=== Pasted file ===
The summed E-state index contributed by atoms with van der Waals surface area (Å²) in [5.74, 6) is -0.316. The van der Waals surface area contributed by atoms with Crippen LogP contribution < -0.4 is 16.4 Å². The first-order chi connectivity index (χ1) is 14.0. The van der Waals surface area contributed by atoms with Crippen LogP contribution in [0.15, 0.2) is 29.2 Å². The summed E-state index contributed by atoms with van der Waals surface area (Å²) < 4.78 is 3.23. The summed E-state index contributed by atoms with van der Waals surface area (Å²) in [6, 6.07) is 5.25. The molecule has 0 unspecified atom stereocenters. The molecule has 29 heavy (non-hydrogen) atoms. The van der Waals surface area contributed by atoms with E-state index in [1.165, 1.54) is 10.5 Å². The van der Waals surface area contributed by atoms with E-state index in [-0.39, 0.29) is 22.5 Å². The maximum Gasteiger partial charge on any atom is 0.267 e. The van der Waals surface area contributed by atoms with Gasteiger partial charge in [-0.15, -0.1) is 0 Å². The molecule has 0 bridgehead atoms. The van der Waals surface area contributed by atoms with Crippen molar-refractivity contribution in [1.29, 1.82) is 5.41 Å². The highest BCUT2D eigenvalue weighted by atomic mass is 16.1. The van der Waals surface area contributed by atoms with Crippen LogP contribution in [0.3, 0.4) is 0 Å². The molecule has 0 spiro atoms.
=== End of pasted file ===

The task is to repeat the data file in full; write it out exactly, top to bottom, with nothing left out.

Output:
The summed E-state index contributed by atoms with van der Waals surface area (Å²) in [5.74, 6) is -0.316. The van der Waals surface area contributed by atoms with Crippen LogP contribution < -0.4 is 16.4 Å². The first-order chi connectivity index (χ1) is 14.0. The van der Waals surface area contributed by atoms with Crippen LogP contribution in [0.15, 0.2) is 29.2 Å². The summed E-state index contributed by atoms with van der Waals surface area (Å²) < 4.78 is 3.23. The summed E-state index contributed by atoms with van der Waals surface area (Å²) in [6, 6.07) is 5.25. The molecule has 0 unspecified atom stereocenters. The molecule has 29 heavy (non-hydrogen) atoms. The van der Waals surface area contributed by atoms with E-state index in [1.165, 1.54) is 10.5 Å². The van der Waals surface area contributed by atoms with E-state index in [-0.39, 0.29) is 22.5 Å². The maximum Gasteiger partial charge on any atom is 0.267 e. The van der Waals surface area contributed by atoms with Gasteiger partial charge in [-0.15, -0.1) is 0 Å². The molecule has 0 bridgehead atoms. The van der Waals surface area contributed by atoms with Crippen molar-refractivity contribution in [1.29, 1.82) is 5.41 Å². The highest BCUT2D eigenvalue weighted by atomic mass is 16.1. The van der Waals surface area contributed by atoms with Crippen LogP contribution in [0.3, 0.4) is 0 Å². The molecule has 0 spiro atoms.